One may assume that multicomponent turbulence significantly contributed to the implementation of such a process. Dynamics of the Martian Atmosphere The rarefied atmosphere of Mars possesses very small thermal inertia and its dynamics substantially differs from those of Earth and Venus.

The model of global circulation based on the geostrophic balance condition predicts similar a motion topology in the troposphere and in the stratosphere of Mars with dominance of eastward winds at high latitudes in winter and in the subtropics in summer, and with westward winds at other latitudes. At the same time, because of the very low temperature in the polar regions in the winter hemisphere, the carbon dioxide is partially freezing out off the atmosphere and forms ice deposits. Such seasonal exchange of carbon dioxide between the atmosphere and the polar caps is the main driving mechanism of gas transfer in the meridional direction.

This results in Hadley cells like configurations with ascending and descending flows and restructuring wind system near the surface and at high altitudes in the summer and winter hemispheres Zurek et al. The character of the circulation is strongly influenced by surface relief areography , on which both observable wind patterns and generation of horizontal waves of various spatial scales de- 24 CHAPTER 1 pend.

In turn, planetary waves, conditioned by baroclinic instabilities, and interior gravitational waves manifest themselves as irregularities in temperature and vertical motion profiles in the stratosphere. They also relate to observable wave motions in cloud structures at the lee side during flowing around an obstacle, which provides evidence for the occurrence of strong shear flows in the Martian atmosphere Briggs and Leovy, Apart from the characteristic seasonal mode due to at the polar caps, there are irregular variations at smaller temporal scales related to diurnal changes, local fluctuations of the atmospheric parameters, and wave processes.

The most pronounced variations occur in the records of the wind field, whose basic component is superimposed by effects of relief, surface roughness, and turbulence in the boundary layer. Proceeding from the available experimental data, it is possible to suppose that the Martian boundary layer is generally similar to that of Earth. Its structure is schematically shown in Figure 1. The layers B and C are characterized by the strongest turbulent convection, which the intensity substantially drops of outside the boundary layer i.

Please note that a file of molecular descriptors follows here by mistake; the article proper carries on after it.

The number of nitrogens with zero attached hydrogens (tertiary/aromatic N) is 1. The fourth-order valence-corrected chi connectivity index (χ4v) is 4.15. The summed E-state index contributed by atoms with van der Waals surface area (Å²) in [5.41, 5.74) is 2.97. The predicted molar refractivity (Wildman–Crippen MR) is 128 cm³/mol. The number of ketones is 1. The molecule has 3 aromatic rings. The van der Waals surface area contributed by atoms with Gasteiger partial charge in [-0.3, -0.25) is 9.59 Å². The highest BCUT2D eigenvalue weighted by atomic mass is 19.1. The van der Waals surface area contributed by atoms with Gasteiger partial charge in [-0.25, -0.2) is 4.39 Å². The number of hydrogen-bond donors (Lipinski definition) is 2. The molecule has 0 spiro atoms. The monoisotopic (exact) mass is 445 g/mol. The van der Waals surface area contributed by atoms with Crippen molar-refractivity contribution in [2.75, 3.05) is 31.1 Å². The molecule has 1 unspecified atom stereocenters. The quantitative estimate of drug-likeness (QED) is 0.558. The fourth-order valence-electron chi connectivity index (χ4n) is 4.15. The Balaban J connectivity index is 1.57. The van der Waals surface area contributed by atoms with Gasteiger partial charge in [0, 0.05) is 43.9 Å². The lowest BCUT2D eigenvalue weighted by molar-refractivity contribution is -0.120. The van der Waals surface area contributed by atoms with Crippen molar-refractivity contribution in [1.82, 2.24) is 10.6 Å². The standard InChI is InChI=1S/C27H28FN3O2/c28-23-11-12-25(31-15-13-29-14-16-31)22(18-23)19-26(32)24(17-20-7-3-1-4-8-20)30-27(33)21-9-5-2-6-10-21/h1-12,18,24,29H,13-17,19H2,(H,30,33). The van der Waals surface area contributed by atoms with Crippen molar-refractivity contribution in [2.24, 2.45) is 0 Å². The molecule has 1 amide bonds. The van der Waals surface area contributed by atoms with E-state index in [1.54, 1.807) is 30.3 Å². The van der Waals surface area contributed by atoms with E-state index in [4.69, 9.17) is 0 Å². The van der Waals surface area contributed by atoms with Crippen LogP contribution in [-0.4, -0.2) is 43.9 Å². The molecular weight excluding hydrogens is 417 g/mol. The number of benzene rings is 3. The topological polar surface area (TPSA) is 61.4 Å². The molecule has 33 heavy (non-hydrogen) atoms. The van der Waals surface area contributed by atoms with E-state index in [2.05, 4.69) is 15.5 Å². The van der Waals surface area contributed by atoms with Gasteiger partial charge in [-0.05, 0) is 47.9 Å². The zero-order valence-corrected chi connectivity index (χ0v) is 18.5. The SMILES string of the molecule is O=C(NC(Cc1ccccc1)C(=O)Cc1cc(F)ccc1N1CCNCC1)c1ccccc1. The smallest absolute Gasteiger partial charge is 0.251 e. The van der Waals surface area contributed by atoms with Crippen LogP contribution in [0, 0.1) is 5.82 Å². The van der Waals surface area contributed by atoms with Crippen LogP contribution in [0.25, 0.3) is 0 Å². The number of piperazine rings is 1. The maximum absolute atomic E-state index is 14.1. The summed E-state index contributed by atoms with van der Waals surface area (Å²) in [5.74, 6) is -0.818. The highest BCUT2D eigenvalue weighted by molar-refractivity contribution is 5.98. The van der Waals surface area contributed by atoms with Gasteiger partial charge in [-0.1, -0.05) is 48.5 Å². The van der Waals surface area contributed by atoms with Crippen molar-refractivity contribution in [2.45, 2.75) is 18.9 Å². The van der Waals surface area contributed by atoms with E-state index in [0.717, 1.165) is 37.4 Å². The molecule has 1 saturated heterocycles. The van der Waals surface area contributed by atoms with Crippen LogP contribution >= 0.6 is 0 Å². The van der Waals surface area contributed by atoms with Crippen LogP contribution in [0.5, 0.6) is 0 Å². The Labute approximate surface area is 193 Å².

The convection compensates for high static instability of the Martian atmosphere, which is close to saturation even for the very low relative content of water vapor. At the same time, the thickness of the nocturnal boundary layer is much greater than that of the daytime layer and, like in the terrestrial atmosphere, the strongest winds night-time jet probably blow here without being decelerated by surface friction in the presence of the inversion layer Andre et al.

Thus, the entire near-surface atmosphere appears turbulent at the expense of shear currents in the night jet, even under conditions of steady stratification. Convection is also responsible for the large dust content constantly suspended in the Martian troposphere by virtue of which its optical depth usually does not happen to be less than This creates an additional dynamic effect superimposed on the global wind system, which is caused by positive feedback between the dust content and the heating of atmospheric gas.

The most dramatic phenomena, however, are periodically observed global dust storms when small-sized dust particles lifts higher than 20—30 km due to turbulent mixing. Owing to the high opacity of the troposphere an anti-greenhouse effect develops and strongly damps circulation transport. Local dust storms tornadoes, or dust devils can arise even more often in some regions of the planet.

Such local storms also are observed during the declining phase of a global dust storm lasting for several months.

### Turbulence generated by a gas of electron acoustic solitons

Turbulence of a dispersed medium is intimately related to the processes responsible for triggering, maintenance, and decay of dust storms. The pattern of this kind of turbulence substantially depends on the dynamics and energy interaction of gaseous and dust phases, though details of these mechanisms are not quite clear. Admitting that the same approach is also applicable to the atmospheres of other planets, it is possible to reverse the problem and to estimate the respective profiles for the Martian boundary layer, these estimates being modified for the case of turbulent flows comprising heavy admixture Barenblatt, ; Golitsyn, It was shown that the average velocity profile for neutral stratification reduces to the form: where is the dynamic velocity friction velocity ; is the turbulent momentum flux; is the Karman constant; is the density of the gaseous phase.